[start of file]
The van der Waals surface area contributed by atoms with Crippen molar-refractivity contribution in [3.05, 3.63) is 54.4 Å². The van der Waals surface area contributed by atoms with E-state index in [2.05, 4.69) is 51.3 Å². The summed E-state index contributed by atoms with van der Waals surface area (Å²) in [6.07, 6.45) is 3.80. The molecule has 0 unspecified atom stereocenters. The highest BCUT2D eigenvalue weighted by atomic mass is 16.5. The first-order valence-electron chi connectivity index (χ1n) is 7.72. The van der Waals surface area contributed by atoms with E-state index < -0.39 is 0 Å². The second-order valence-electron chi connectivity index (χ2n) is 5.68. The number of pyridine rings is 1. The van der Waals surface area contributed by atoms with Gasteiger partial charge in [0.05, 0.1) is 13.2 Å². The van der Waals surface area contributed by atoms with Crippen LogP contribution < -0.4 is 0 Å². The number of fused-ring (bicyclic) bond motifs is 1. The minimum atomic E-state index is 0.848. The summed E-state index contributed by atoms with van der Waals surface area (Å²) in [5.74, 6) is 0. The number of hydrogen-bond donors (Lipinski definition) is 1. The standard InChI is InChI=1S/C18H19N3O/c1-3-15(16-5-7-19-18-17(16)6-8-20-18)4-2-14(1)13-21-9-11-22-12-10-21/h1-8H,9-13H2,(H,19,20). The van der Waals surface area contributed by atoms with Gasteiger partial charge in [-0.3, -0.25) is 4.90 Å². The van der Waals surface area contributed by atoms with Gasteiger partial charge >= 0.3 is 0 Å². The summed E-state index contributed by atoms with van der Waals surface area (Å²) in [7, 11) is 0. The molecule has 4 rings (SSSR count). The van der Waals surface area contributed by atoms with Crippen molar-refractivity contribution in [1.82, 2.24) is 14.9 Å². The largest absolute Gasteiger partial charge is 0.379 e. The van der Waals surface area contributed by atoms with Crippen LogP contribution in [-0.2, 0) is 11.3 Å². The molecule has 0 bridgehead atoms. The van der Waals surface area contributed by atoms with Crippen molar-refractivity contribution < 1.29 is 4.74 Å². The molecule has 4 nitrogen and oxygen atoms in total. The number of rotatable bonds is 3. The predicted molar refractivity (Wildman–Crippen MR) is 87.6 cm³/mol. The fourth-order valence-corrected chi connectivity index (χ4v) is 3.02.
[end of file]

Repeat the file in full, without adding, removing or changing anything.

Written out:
The van der Waals surface area contributed by atoms with Crippen molar-refractivity contribution in [3.05, 3.63) is 54.4 Å². The van der Waals surface area contributed by atoms with E-state index in [2.05, 4.69) is 51.3 Å². The summed E-state index contributed by atoms with van der Waals surface area (Å²) in [6.07, 6.45) is 3.80. The molecule has 0 unspecified atom stereocenters. The highest BCUT2D eigenvalue weighted by atomic mass is 16.5. The first-order valence-electron chi connectivity index (χ1n) is 7.72. The van der Waals surface area contributed by atoms with E-state index < -0.39 is 0 Å². The second-order valence-electron chi connectivity index (χ2n) is 5.68. The number of pyridine rings is 1. The van der Waals surface area contributed by atoms with Gasteiger partial charge in [0.05, 0.1) is 13.2 Å². The van der Waals surface area contributed by atoms with Crippen LogP contribution < -0.4 is 0 Å². The number of fused-ring (bicyclic) bond motifs is 1. The minimum atomic E-state index is 0.848. The summed E-state index contributed by atoms with van der Waals surface area (Å²) in [5.74, 6) is 0. The number of hydrogen-bond donors (Lipinski definition) is 1. The standard InChI is InChI=1S/C18H19N3O/c1-3-15(16-5-7-19-18-17(16)6-8-20-18)4-2-14(1)13-21-9-11-22-12-10-21/h1-8H,9-13H2,(H,19,20). The van der Waals surface area contributed by atoms with Gasteiger partial charge in [-0.3, -0.25) is 4.90 Å². The van der Waals surface area contributed by atoms with Gasteiger partial charge >= 0.3 is 0 Å². The summed E-state index contributed by atoms with van der Waals surface area (Å²) in [7, 11) is 0. The molecule has 4 rings (SSSR count). The van der Waals surface area contributed by atoms with Crippen molar-refractivity contribution in [1.82, 2.24) is 14.9 Å². The largest absolute Gasteiger partial charge is 0.379 e. The van der Waals surface area contributed by atoms with Crippen LogP contribution in [-0.2, 0) is 11.3 Å². The molecule has 0 bridgehead atoms. The van der Waals surface area contributed by atoms with Crippen molar-refractivity contribution < 1.29 is 4.74 Å². The molecule has 4 nitrogen and oxygen atoms in total. The number of rotatable bonds is 3. The predicted molar refractivity (Wildman–Crippen MR) is 87.6 cm³/mol. The fourth-order valence-corrected chi connectivity index (χ4v) is 3.02.